PS95.1 Weekly Report No. 1| 29 October till 1 November 2015

The “floating summer school” begins

[03. November 2015] 

On Tuesday October 29, 2015 was cast off at 13:00 h on the dot. Two tugboats maneuvered Polarstern into the lock. Once in the Weser she starts steaming and leaves Bremerhaven southbound for the Antarctic season 2015/16. 43 crew members as well as 52 scientists and students are on board.

During the transit cruise from Bremerhaven to Cape Town hydro-acoustic equipment is tested and calibrated, which will be operated during the upcoming Antarctic-Season. Furthermore scientists from the “Leibnitz Institute for Tropospheric Research” in Leipzig will conduct measurements as to the exchange processes between water and atmosphere.  The major part of the scientific crew composes of students attending the “floating summer school”. In total 470 students applied for the opportunity to take part in the Polarstern expedition. 32 students from 19 countries (fig.1) were picked out and may now, on the way to Cape Town, participate in the education program within different disciplines of biological oceanography. They will gain practical experience in how to take samples, how to carry out measurements and how to operate equipment on sea. The program is organized by the Alfred Wegener Institute, Helmholtz Centre for Polar and Marine Research (AWI), the Partnership of Observation of Global Oceans (POGO) and the Marine Research Institute (Ma-Re). It is supported by the Nippon Foundation and the Stiftung Marcator.

When we left Bremerhaven the weather was cold and foggy, but already on our way to the English Channel the sun came through and all of a sudden carrying and unpacking the boxes became much easier. There was much work to be done and from the very beginning everybody was busy and full of expectations. Even the wind was on our side and didn’t hardly show, which made the beginning of “rolling marine research” easier to many. Already after one and a half days we carried out our first sampling on Saturday. By means of an XBT (Expendable Bathythermograph) we measured the water temperature. This device has been developed to measure the water temperature from a moving vessel. The measuring head in thrown into the water and a ca. 1700 m long thin copper wire, which unwinds, transmits the measured dated to a computer (fig.2).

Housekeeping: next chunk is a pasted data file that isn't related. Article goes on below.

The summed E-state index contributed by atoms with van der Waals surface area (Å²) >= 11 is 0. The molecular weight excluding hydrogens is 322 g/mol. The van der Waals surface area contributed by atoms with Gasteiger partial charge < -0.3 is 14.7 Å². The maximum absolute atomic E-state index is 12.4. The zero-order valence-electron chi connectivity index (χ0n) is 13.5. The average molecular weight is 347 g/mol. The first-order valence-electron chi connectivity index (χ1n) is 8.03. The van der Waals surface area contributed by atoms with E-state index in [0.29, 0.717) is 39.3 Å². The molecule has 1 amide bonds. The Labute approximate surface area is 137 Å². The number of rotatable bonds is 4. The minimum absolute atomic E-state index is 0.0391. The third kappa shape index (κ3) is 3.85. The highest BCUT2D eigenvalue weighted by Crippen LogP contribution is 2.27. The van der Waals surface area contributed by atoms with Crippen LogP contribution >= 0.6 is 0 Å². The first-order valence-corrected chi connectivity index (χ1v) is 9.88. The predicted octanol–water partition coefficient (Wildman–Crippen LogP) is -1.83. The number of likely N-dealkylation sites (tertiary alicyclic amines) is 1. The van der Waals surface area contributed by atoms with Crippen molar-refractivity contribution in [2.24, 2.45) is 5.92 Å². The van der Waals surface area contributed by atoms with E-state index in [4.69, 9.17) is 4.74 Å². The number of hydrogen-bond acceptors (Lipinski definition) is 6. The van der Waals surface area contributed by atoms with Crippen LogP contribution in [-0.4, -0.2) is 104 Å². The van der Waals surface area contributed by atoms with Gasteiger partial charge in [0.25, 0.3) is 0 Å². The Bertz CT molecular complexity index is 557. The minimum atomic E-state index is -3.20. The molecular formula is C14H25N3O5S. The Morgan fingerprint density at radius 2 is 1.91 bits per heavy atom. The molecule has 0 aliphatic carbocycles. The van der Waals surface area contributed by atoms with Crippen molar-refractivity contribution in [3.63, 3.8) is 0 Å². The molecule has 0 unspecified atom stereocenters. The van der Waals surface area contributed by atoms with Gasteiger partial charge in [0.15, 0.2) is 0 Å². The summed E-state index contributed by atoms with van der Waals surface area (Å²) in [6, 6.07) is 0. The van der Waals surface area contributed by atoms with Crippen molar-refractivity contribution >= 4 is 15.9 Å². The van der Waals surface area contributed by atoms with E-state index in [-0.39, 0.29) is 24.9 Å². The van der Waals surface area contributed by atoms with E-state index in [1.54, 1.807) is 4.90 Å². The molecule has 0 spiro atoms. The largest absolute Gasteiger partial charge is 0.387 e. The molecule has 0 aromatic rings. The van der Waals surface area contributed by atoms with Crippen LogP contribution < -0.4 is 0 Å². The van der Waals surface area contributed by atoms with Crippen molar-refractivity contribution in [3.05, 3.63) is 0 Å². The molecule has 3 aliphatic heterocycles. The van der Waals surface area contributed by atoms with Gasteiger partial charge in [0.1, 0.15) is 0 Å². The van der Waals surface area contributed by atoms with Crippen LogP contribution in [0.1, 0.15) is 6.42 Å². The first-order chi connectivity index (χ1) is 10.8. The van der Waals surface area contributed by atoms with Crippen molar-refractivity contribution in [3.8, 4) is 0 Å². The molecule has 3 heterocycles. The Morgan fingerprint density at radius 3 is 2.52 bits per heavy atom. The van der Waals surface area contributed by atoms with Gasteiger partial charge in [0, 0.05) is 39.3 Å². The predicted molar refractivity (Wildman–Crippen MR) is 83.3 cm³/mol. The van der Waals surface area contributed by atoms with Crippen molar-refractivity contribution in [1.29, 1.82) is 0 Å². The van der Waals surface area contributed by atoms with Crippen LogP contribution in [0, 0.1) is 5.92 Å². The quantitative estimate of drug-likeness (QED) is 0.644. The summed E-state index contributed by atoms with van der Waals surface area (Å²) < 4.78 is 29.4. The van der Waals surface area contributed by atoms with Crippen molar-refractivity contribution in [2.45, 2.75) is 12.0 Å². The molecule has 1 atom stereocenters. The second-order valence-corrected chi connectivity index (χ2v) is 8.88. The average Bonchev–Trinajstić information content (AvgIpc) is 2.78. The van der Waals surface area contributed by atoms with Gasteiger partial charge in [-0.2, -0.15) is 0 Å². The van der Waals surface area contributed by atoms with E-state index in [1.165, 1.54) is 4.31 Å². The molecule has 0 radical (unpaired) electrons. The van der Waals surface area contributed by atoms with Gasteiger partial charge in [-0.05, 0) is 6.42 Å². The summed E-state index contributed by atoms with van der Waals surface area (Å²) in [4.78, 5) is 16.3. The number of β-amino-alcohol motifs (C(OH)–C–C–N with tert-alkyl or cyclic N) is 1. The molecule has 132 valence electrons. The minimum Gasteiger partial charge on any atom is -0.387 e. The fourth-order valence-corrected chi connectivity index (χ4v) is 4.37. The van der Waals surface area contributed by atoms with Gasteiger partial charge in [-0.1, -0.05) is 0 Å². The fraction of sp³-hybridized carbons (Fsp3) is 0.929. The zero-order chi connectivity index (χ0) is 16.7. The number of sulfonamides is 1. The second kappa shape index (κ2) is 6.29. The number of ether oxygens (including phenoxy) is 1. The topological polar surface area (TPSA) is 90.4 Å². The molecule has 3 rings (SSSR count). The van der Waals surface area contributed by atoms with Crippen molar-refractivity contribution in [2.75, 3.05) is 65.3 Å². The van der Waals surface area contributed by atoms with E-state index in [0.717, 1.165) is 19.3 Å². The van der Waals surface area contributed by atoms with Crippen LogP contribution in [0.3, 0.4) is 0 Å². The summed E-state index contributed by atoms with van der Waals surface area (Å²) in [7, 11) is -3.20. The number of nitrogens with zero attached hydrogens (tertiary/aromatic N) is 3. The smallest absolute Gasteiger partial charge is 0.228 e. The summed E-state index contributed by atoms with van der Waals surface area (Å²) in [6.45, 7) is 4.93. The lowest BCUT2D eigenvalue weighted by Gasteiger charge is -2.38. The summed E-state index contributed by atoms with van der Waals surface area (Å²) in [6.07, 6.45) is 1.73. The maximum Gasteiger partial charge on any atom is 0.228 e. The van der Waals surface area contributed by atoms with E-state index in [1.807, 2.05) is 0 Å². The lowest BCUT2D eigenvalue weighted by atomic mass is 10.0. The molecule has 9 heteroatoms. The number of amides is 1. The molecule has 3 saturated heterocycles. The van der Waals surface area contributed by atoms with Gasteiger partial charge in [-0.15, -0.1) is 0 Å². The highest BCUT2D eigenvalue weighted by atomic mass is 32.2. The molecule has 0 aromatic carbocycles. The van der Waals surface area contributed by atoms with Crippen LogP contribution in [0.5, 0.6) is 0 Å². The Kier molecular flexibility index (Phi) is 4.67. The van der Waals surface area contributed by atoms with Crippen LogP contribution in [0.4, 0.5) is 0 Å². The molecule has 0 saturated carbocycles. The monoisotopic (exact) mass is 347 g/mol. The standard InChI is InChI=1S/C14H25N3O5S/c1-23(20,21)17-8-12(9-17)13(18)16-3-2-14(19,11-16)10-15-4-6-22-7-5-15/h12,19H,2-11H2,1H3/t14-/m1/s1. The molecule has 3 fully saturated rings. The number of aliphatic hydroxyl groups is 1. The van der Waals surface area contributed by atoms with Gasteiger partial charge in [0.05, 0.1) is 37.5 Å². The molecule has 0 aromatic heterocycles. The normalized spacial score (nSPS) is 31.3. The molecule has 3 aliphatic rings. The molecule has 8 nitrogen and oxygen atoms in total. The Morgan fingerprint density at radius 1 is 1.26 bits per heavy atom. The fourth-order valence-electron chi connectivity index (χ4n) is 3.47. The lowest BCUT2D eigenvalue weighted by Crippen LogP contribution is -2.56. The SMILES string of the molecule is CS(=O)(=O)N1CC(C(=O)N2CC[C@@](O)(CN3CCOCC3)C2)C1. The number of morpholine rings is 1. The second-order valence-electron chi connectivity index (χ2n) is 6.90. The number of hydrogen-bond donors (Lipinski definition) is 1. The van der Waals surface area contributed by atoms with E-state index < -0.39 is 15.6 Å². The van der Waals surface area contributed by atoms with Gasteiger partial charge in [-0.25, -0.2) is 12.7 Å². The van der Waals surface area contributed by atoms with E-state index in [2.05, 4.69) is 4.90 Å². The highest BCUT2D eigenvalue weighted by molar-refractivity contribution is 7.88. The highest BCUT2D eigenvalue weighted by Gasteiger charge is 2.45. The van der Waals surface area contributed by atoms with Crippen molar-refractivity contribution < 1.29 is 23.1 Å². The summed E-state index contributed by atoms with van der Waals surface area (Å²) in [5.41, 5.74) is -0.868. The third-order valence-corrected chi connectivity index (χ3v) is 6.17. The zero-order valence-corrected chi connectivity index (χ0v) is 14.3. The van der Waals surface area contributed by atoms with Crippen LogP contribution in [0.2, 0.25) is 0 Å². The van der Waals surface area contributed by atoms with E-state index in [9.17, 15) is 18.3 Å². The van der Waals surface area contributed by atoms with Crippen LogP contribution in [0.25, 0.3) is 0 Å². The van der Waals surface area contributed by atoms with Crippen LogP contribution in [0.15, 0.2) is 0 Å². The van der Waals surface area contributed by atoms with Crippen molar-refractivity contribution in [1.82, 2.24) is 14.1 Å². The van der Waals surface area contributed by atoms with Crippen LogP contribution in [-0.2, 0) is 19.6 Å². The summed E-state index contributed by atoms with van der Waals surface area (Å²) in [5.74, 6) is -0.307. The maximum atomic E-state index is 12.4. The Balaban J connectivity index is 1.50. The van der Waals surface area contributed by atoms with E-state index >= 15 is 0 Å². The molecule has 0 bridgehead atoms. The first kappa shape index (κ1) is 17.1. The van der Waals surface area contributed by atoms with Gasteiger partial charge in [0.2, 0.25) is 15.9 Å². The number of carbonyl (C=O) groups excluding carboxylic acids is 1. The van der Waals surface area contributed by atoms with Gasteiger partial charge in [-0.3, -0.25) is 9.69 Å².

On Sunday we carried out the first big station at the end of the Channel. 09:00 o’clock the ship was stopped and the CTD employed. Next to the CTD measurements of water temperature, salinity, turbidity and chlorophyll samples were collected in the water column with different nets. Following, the organisms were determined and counted and experiments were conducted together with measurements of production. In the next weekly reports we will learn what this exactly means, what the team of tropospheric research measures on board Polarstern, which problems may occur when calibrating hydro-acoustic equipment and what this has to do with the motion-sensor.


Best regards from an almost calm and sunny Biscay


Rainer Knust



Scientific Coordination

Rainer Knust
Rainer Knust


Sanne Bochert
Sanne Bochert